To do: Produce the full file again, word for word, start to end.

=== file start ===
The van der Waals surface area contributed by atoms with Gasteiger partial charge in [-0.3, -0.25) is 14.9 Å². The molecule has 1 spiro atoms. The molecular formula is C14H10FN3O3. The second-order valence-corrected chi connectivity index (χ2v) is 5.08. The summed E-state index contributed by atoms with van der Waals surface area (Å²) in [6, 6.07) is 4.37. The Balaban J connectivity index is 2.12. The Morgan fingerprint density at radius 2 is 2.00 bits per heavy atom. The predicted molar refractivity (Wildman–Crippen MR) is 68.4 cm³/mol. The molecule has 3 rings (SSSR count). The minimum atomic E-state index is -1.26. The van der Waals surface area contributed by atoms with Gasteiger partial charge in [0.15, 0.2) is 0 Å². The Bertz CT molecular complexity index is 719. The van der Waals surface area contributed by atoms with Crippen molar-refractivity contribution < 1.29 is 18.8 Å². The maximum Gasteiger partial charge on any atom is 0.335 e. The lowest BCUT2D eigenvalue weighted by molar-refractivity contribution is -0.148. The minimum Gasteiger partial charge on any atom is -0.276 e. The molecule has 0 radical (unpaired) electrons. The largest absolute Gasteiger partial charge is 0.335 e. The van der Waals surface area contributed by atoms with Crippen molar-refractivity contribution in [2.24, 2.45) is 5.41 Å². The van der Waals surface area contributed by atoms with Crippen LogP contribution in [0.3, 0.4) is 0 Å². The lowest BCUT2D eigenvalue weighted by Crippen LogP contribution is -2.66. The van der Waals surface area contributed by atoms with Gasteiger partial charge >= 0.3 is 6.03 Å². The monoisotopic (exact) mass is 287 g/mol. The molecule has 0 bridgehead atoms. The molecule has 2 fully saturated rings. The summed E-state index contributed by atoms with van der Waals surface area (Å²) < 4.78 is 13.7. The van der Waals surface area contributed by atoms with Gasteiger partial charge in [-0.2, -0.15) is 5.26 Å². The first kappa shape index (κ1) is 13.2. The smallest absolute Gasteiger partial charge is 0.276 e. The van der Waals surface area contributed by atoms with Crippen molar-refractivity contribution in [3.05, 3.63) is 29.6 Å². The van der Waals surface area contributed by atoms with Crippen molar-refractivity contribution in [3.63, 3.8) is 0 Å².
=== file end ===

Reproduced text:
The van der Waals surface area contributed by atoms with Gasteiger partial charge in [-0.3, -0.25) is 14.9 Å². The molecule has 1 spiro atoms. The molecular formula is C14H10FN3O3. The second-order valence-corrected chi connectivity index (χ2v) is 5.08. The summed E-state index contributed by atoms with van der Waals surface area (Å²) in [6, 6.07) is 4.37. The Balaban J connectivity index is 2.12. The Morgan fingerprint density at radius 2 is 2.00 bits per heavy atom. The predicted molar refractivity (Wildman–Crippen MR) is 68.4 cm³/mol. The molecule has 3 rings (SSSR count). The minimum atomic E-state index is -1.26. The van der Waals surface area contributed by atoms with Gasteiger partial charge in [0.15, 0.2) is 0 Å². The Bertz CT molecular complexity index is 719. The van der Waals surface area contributed by atoms with Crippen molar-refractivity contribution < 1.29 is 18.8 Å². The maximum Gasteiger partial charge on any atom is 0.335 e. The lowest BCUT2D eigenvalue weighted by molar-refractivity contribution is -0.148. The minimum Gasteiger partial charge on any atom is -0.276 e. The molecule has 0 radical (unpaired) electrons. The largest absolute Gasteiger partial charge is 0.335 e. The van der Waals surface area contributed by atoms with Crippen molar-refractivity contribution in [2.24, 2.45) is 5.41 Å². The van der Waals surface area contributed by atoms with Crippen LogP contribution in [0.3, 0.4) is 0 Å². The lowest BCUT2D eigenvalue weighted by Crippen LogP contribution is -2.66. The van der Waals surface area contributed by atoms with Gasteiger partial charge >= 0.3 is 6.03 Å². The monoisotopic (exact) mass is 287 g/mol. The molecule has 0 bridgehead atoms. The molecule has 2 fully saturated rings. The summed E-state index contributed by atoms with van der Waals surface area (Å²) < 4.78 is 13.7. The van der Waals surface area contributed by atoms with Gasteiger partial charge in [-0.2, -0.15) is 5.26 Å². The first kappa shape index (κ1) is 13.2. The smallest absolute Gasteiger partial charge is 0.276 e. The van der Waals surface area contributed by atoms with Crippen molar-refractivity contribution in [3.05, 3.63) is 29.6 Å². The van der Waals surface area contributed by atoms with Crippen molar-refractivity contribution in [3.63, 3.8) is 0 Å².